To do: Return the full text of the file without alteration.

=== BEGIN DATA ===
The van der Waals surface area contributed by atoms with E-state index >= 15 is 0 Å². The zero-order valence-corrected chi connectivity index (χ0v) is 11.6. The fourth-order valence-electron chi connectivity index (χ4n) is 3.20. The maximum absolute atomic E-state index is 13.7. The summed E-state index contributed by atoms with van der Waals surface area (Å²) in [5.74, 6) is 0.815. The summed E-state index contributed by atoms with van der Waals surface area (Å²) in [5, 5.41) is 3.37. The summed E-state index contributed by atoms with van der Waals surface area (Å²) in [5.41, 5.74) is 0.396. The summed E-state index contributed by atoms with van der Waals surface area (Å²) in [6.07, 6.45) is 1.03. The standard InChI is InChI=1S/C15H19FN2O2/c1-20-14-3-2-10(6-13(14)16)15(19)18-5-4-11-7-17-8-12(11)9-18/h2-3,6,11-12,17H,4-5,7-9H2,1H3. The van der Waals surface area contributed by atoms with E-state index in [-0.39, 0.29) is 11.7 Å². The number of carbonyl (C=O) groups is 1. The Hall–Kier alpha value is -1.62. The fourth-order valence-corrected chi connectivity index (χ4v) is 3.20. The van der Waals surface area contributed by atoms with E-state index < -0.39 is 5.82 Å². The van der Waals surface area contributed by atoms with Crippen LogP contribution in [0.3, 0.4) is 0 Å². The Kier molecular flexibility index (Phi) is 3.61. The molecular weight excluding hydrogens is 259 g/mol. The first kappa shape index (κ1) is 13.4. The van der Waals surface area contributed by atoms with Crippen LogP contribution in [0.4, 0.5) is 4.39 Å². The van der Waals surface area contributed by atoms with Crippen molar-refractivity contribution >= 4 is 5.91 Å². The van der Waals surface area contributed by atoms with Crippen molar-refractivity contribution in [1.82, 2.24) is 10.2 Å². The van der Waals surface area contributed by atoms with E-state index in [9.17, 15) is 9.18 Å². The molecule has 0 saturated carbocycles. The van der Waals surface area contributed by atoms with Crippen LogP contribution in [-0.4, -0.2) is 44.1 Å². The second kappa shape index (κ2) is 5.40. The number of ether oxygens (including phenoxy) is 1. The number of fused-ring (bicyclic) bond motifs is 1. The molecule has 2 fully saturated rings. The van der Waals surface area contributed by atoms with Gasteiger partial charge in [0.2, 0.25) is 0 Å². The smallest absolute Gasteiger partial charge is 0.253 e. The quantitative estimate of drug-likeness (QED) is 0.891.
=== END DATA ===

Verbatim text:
The van der Waals surface area contributed by atoms with E-state index >= 15 is 0 Å². The zero-order valence-corrected chi connectivity index (χ0v) is 11.6. The fourth-order valence-electron chi connectivity index (χ4n) is 3.20. The maximum absolute atomic E-state index is 13.7. The summed E-state index contributed by atoms with van der Waals surface area (Å²) in [5.74, 6) is 0.815. The summed E-state index contributed by atoms with van der Waals surface area (Å²) in [5, 5.41) is 3.37. The summed E-state index contributed by atoms with van der Waals surface area (Å²) in [5.41, 5.74) is 0.396. The summed E-state index contributed by atoms with van der Waals surface area (Å²) in [6.07, 6.45) is 1.03. The standard InChI is InChI=1S/C15H19FN2O2/c1-20-14-3-2-10(6-13(14)16)15(19)18-5-4-11-7-17-8-12(11)9-18/h2-3,6,11-12,17H,4-5,7-9H2,1H3. The van der Waals surface area contributed by atoms with E-state index in [-0.39, 0.29) is 11.7 Å². The number of carbonyl (C=O) groups is 1. The Hall–Kier alpha value is -1.62. The fourth-order valence-corrected chi connectivity index (χ4v) is 3.20. The van der Waals surface area contributed by atoms with E-state index < -0.39 is 5.82 Å². The van der Waals surface area contributed by atoms with Crippen LogP contribution in [0.3, 0.4) is 0 Å². The Kier molecular flexibility index (Phi) is 3.61. The molecular weight excluding hydrogens is 259 g/mol. The first kappa shape index (κ1) is 13.4. The van der Waals surface area contributed by atoms with Crippen LogP contribution in [0.4, 0.5) is 4.39 Å². The van der Waals surface area contributed by atoms with Crippen molar-refractivity contribution >= 4 is 5.91 Å². The van der Waals surface area contributed by atoms with Crippen molar-refractivity contribution in [1.82, 2.24) is 10.2 Å². The van der Waals surface area contributed by atoms with E-state index in [9.17, 15) is 9.18 Å². The molecule has 0 saturated carbocycles. The van der Waals surface area contributed by atoms with Crippen LogP contribution in [-0.4, -0.2) is 44.1 Å². The second kappa shape index (κ2) is 5.40. The number of ether oxygens (including phenoxy) is 1. The number of fused-ring (bicyclic) bond motifs is 1. The molecule has 2 fully saturated rings. The van der Waals surface area contributed by atoms with Gasteiger partial charge in [0.2, 0.25) is 0 Å². The smallest absolute Gasteiger partial charge is 0.253 e. The quantitative estimate of drug-likeness (QED) is 0.891.